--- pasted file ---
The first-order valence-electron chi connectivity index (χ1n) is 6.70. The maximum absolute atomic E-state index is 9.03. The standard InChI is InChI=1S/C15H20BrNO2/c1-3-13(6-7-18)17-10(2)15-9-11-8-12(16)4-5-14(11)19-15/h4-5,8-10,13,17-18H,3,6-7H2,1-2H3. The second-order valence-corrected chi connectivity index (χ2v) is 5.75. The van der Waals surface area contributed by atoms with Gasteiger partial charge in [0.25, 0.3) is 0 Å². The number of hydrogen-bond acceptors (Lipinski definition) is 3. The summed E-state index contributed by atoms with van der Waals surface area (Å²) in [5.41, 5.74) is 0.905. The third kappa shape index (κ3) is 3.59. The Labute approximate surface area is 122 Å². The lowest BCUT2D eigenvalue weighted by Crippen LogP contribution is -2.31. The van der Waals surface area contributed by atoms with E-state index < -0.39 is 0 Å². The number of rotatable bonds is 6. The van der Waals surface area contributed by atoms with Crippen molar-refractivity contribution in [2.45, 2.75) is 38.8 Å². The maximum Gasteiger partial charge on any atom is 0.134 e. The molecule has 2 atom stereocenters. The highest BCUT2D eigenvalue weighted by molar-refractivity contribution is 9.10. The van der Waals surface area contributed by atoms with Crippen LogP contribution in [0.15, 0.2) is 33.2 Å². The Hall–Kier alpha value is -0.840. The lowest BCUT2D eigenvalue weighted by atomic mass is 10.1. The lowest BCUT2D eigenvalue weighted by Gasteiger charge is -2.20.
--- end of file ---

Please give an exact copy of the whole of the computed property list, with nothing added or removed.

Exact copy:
The first-order valence-electron chi connectivity index (χ1n) is 6.70. The maximum absolute atomic E-state index is 9.03. The standard InChI is InChI=1S/C15H20BrNO2/c1-3-13(6-7-18)17-10(2)15-9-11-8-12(16)4-5-14(11)19-15/h4-5,8-10,13,17-18H,3,6-7H2,1-2H3. The second-order valence-corrected chi connectivity index (χ2v) is 5.75. The van der Waals surface area contributed by atoms with Gasteiger partial charge in [0.25, 0.3) is 0 Å². The number of hydrogen-bond acceptors (Lipinski definition) is 3. The summed E-state index contributed by atoms with van der Waals surface area (Å²) in [5.41, 5.74) is 0.905. The third kappa shape index (κ3) is 3.59. The Labute approximate surface area is 122 Å². The lowest BCUT2D eigenvalue weighted by Crippen LogP contribution is -2.31. The van der Waals surface area contributed by atoms with E-state index < -0.39 is 0 Å². The number of rotatable bonds is 6. The van der Waals surface area contributed by atoms with Crippen molar-refractivity contribution in [2.45, 2.75) is 38.8 Å². The maximum Gasteiger partial charge on any atom is 0.134 e. The molecule has 2 atom stereocenters. The highest BCUT2D eigenvalue weighted by molar-refractivity contribution is 9.10. The van der Waals surface area contributed by atoms with Crippen LogP contribution in [0.15, 0.2) is 33.2 Å². The Hall–Kier alpha value is -0.840. The lowest BCUT2D eigenvalue weighted by atomic mass is 10.1. The lowest BCUT2D eigenvalue weighted by Gasteiger charge is -2.20.